However, private transport or a tour operator will definitely be required to visit the less developed and languid southern part of Guam. Mango trees line the road, hiding tiny villages and “weekend houses” (simple, cinderblock affairs just off the beach), broken up by the occasional breathtaking bay. The winding journey takes you past the War in the Pacific Museum, the ailing Taleyfac Spanish Bridge (1785), Umatac Bay, where Magellan was thought to have landed (it’s recently been discovered that he probably landed in the north of Guam), the ruins of Fort Soledad, built to protect the Manila Galleons during their voyage from Acapulco to Manila, and the Gef Pa’go Chamorro historic cultural village. Intrepid explorers (with stout footwear) should seek out Gadao’s Cave in Inarajan, one of seven caves on Guam that contains prehistoric pictograph geometric figures, some of which seem to represent human images, drawn (presumably) using a lime-like material.

So, enough of the fawning… Here’s what to do on Guam:

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If you’re like most Pinkies that have suffered through the journey to Guam, your itinerary likely includes the copious and somber WWII sites. The War in the Pacific National Historical Park is an excellent jumping off point, where you can load up on info about countless sites and memorials scattered around the entire island.

Some of the best dive sites in the world are around Guam, including the Blue Hole and the dual-wreck site of the SMS Cormoran (German) and Tokai Maru (Japanese), the only site in the world where wrecks from two world wars touch one another.

The Sandcastle dinner and cocktail shows – the current show is a mix of delightfully scantly clad ice dancers, illusions and rare tigers – is almost obnoxiously promoted on Guam. Though it falls short of Vegas-caliber entertainment, I was pleasantly surprised by the high production value. You can get your photo taken with a mostly naked ice dancer before the show, which nearly every Japanese person did. I didn’t. I got the shysies. You would too if a seven foot tall (on ice skates), woman with stage make-up, wearing a thong and a bustier was calling you over. A typically fearless 11 year old Japanese boy had no such misgivings…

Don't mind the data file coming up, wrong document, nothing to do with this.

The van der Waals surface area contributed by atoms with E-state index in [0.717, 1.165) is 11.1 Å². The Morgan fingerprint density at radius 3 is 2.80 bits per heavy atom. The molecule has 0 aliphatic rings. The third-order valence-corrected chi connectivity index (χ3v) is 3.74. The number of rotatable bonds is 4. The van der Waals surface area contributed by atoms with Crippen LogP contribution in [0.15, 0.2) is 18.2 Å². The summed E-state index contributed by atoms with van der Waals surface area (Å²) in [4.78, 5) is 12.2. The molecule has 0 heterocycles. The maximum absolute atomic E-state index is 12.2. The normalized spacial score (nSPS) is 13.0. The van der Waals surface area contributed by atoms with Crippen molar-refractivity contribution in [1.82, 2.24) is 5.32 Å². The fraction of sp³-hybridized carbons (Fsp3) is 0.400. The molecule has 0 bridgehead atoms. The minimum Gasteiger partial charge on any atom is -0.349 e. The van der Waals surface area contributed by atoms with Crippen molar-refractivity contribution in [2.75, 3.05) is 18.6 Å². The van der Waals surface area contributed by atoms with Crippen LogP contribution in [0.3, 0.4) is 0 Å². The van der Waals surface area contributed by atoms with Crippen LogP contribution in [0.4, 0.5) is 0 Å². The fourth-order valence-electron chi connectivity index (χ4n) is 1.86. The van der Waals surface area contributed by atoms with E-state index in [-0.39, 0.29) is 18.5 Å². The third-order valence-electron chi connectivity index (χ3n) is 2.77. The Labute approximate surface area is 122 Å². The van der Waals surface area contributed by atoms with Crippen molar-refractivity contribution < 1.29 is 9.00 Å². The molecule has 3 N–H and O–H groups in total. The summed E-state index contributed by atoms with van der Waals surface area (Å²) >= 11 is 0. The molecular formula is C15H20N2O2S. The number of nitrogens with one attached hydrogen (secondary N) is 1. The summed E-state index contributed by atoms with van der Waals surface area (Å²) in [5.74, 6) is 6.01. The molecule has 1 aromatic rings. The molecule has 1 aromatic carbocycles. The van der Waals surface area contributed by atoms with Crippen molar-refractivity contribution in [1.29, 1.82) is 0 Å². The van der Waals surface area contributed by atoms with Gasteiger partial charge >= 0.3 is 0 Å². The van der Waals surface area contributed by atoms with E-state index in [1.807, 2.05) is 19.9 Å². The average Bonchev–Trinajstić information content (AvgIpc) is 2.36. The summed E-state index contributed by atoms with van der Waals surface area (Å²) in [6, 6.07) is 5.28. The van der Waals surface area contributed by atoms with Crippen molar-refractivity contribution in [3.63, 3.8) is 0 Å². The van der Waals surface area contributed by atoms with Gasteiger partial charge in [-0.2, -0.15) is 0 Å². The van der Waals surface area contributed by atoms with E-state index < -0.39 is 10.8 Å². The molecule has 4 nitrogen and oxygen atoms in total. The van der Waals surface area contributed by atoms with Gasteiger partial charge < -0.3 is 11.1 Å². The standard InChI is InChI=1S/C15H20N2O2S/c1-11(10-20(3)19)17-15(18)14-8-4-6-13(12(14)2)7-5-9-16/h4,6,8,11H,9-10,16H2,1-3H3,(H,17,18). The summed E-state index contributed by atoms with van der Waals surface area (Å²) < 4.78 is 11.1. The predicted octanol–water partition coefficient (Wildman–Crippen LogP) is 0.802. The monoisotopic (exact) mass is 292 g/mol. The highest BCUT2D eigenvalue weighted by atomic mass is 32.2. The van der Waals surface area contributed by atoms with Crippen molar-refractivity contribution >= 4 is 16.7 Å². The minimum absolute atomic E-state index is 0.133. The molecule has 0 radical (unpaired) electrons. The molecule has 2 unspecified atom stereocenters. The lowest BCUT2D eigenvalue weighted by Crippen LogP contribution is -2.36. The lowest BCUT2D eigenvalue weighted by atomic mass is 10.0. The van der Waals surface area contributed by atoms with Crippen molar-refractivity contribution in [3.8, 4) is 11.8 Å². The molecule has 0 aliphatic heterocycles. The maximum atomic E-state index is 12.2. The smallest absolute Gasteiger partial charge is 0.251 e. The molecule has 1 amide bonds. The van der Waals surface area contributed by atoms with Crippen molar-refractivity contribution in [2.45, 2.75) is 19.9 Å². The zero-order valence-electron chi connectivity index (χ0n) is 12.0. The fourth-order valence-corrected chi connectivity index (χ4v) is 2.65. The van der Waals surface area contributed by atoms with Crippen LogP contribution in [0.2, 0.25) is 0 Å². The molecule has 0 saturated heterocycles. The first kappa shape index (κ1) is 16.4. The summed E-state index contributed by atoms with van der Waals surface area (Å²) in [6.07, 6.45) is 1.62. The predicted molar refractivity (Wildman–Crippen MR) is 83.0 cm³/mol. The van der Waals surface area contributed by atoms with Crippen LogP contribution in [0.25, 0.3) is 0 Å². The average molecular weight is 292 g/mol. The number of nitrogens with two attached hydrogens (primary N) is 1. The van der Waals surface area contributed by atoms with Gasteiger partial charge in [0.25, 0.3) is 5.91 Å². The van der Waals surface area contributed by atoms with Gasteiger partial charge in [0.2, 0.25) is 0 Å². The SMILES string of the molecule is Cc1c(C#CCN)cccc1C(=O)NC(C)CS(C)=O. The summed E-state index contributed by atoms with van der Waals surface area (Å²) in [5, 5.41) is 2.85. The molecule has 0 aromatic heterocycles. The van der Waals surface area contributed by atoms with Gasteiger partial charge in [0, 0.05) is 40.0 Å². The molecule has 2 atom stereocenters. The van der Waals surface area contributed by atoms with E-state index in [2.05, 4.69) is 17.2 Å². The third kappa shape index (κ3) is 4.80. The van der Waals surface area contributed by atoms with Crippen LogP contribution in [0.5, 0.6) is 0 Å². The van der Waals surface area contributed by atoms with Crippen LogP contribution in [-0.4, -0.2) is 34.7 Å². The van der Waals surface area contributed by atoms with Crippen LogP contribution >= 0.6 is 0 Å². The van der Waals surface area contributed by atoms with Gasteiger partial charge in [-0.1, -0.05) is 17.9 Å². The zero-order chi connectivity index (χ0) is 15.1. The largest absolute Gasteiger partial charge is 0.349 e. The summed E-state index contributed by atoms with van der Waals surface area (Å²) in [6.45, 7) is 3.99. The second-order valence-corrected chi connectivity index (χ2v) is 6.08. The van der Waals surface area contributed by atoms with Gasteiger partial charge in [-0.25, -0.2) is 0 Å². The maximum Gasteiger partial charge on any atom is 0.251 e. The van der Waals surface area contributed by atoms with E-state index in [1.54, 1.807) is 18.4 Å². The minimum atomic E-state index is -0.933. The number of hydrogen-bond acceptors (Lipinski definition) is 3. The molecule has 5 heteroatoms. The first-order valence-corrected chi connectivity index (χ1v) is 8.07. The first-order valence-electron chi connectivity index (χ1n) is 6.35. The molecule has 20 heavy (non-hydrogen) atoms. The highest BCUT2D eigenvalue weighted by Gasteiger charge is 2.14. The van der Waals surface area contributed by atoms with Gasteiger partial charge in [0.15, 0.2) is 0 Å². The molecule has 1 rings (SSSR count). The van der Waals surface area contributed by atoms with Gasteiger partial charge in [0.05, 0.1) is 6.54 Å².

Trekking opportunities abound and, though I wasn’t able to do it myself due to bad timing, the fairly demanding hike to Guam’s Yona Tank Farm looked to be quite the multi-faceted adventure. Strenuousness aside, I can’t imagine anything more surreal than wandering through the jungle and emerging into a clearing littered with tanks. Talk about a Lost moment. While no actual battle took place in the area, the pockmarked ruins of Sherman tanks and other military vehicles sit where they were abandoned in the thick red clay during heavy rains in 1944. Guam’s Boonie Stompers, a non-profit organization that organizes hikes every Saturday at 9am, frequently makes the trip.

Seawalker Tours is a sort of rudimentary scuba dive using a diving bell helmet. It’s essentially a low-impact way to explore the sea floor and admire a variety of colorful fish up close, drawn in by the clouds of food that the tour guides squirt out of bottles right into your face so the fish swarm up and nip every errant hair and mole on your body during the ensuing chaos. The dive itself (and the so-so ancillary activities like snorkeling and kayaking) is probably quite a thrill if you’ve never done scuba before, but they try to sell you a DVD of your dive, featuring footage of you and the aforementioned attacking fish horde that’s decidedly priced for the Japanese.

Further to day-long water oriented adventures, Alupang Beach Club has a la carte packages like dolphin watching, banana boat rides and parasailing. If six hours of Japanese girls in bikinis does anything for you, it’s worth every penny.

Finally, Guam has gorgeous and impressive golf courses, including Talofofo a cinematic stretch of links with mountain backdrops jointly designed by nine U.S. Senior Professional Golfers, including Billy Casper, Doug Ford and Ben Hogan.

Since I don’t want to resort to brief guidebook reviews here, I’ll simply mention that Guam has excellent hotels and dining options that, in some cases, may not be as carefully nuanced for peak luxury as in places like Hawaii, but anyone who will miss that degree of anal retentive detail probably shouldn’t be sluffing it in the North Pacific in the first place.

[UPDATE: I belatedly found the segment that Stephen Colbert did on Guam. Dear lord, I love that man!]